Microsoft Has Deal to Buy Fusion Power from Helion

Software giant Microsoft on May 10 announced it has signed a power purchase agreement (PPA) with nuclear fusion startup Helion Energy to buy electricity from Helion as soon as 2028.

Andrew Holland, CEO of the Fusion Industry Association, said Microsoft’s deal is the first time a fusion company has signed a deal to sell electricity.

Fusion power for decades has held promise as a source of nearly unlimited clean power, but commercializing the technology has been elusive. Several groups are working in the fusion space, with breakthroughs occurring over the past few months. Helion provides an explanation of its technology on the company’s website.

Analysts have told POWER that more than $5 billion has been invested in private fusion research companies as experiments with the technology have ramped up.

The coil of Helion Energy’s fusion system. Source: Helion Energy

Holland told news service CNBC: “This is the first time that I know of that a company has a power purchase agreement signed. No one has delivered electricity, and Helion’s goal of 2028 is aggressive, but they have a strong plan for how to get there.”

(Editor’s note: POWER’s May 2023 issue includes a detailed, in-depth look at fusion power.)

Helion Working on 7th Prototype

Helion, based in Everett, Washington, was founded in 2013. It is a privately held clean energy company that has been working on fusion technology since its founding. Helion has previously built six working prototypes, and was the first private fusion company to reach 100-million-degree plasma temperatures with its sixth fusion prototype. The company is currently building its seventh prototype, called Polaris, which is expected to demonstrate the ability to produce electricity in 2024.

The company’s best-known investor is Sam Altman, the founder of OpenAI, the artificial intelligence group responsible for ChatGPT. Microsoft is a lead investor in ChatGPT.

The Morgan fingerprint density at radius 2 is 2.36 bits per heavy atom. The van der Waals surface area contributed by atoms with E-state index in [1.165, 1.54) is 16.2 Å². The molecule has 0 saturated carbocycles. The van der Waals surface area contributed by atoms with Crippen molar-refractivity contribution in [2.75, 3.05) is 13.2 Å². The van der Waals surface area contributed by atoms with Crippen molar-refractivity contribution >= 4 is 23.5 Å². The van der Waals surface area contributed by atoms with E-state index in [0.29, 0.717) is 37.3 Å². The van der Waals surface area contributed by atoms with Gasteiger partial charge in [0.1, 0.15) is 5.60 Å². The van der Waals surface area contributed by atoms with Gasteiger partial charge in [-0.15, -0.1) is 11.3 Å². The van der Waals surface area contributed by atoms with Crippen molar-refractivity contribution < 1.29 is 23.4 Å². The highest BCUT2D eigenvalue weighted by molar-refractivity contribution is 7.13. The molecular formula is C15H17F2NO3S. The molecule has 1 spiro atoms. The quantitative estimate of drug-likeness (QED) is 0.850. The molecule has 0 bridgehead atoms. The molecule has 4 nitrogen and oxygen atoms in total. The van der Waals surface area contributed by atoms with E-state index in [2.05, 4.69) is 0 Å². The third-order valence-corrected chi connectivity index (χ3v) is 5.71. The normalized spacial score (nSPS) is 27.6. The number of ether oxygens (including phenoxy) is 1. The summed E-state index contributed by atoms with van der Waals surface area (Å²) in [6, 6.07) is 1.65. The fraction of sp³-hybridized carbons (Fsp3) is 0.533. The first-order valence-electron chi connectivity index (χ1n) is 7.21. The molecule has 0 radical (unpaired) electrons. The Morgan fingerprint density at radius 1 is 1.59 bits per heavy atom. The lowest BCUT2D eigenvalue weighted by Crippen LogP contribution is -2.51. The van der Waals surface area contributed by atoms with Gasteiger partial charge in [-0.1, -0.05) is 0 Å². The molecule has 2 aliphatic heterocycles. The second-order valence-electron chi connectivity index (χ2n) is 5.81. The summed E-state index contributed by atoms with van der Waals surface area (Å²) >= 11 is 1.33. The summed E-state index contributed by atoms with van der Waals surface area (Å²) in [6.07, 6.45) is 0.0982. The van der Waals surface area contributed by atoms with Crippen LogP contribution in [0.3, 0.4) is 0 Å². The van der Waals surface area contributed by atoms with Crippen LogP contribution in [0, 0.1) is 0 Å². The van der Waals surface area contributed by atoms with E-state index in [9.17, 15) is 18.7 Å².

Altman told CNBC: “My vision of the future and why I love these two companies is that if we can drive the cost intelligence and the cost of energy way, way down, the quality of life for all of us will increase incredibly. If we can make AI systems more and more powerful for less and less money—same thing we are trying to do with energy at Helion—I view these two projects as spiritually very aligned.”

David Kirtley, founder and CEO of Helion, in a statement said, “This collaboration represents a significant milestone for Helion and the fusion industry as a whole. We are grateful for the support of a visionary company like Microsoft. We still have a lot of work to do, but we are confident in our ability to deliver the world’s first fusion power facility.”

Kirtley added, “With this partnership, not only are we advancing the timeline to have commercial fusion energy on the grid, but we are also supporting Microsoft’s goal to be carbon negative by 2030. With a long history of unveiling groundbreaking technology while considering their impacts on the climate, Microsoft is the ideal customer for electricity from our first fusion power plant.”

Device in Operation by 2028

The PPA notes that Helion is expected to have its fusion generation device operating by 2028. Kirtley said the PPA includes financial penalties for his company if it can’t deliver the fusion system. Helion wants to have power generation of 50 MW or more available for Microsoft within a one-year period, according to the agreement. Helion has said it eventually wants to produce at least 1,000 MW of electricity from fusion.

Microsoft, like some other technology companies, has a zero-carbon goal for its energy purchases by 2030.

“We are optimistic that fusion energy can be an important technology to help the world transition to clean energy,” Brad Smith, Microsoft’s president, said in a statement. “Helion’s announcement supports our own long-term clean energy goals and will advance the market to establish a new, efficient method for bringing more clean energy to the grid, faster.”

Helion on Wednesday said the agreement with Microsoft builds on sustainability goals previously announced between Microsoft and Constellation, which already is providing Microsoft with electricity from clean energy resources. The two companies announced their collaboration in early 2022.

“Constellation is committed to innovation and supporting next-generation clean energy technologies to combat the climate crisis, and fusion would be a game-changer,” said Jim McHugh, chief commercial officer at Constellation. “Combined with our hourly carbon-free energy matching solution, Helion and Microsoft are helping to build a future where carbon-free energy is the standard.”

Darrell Proctor is a senior associate editor for POWER (@POWERmagazine).

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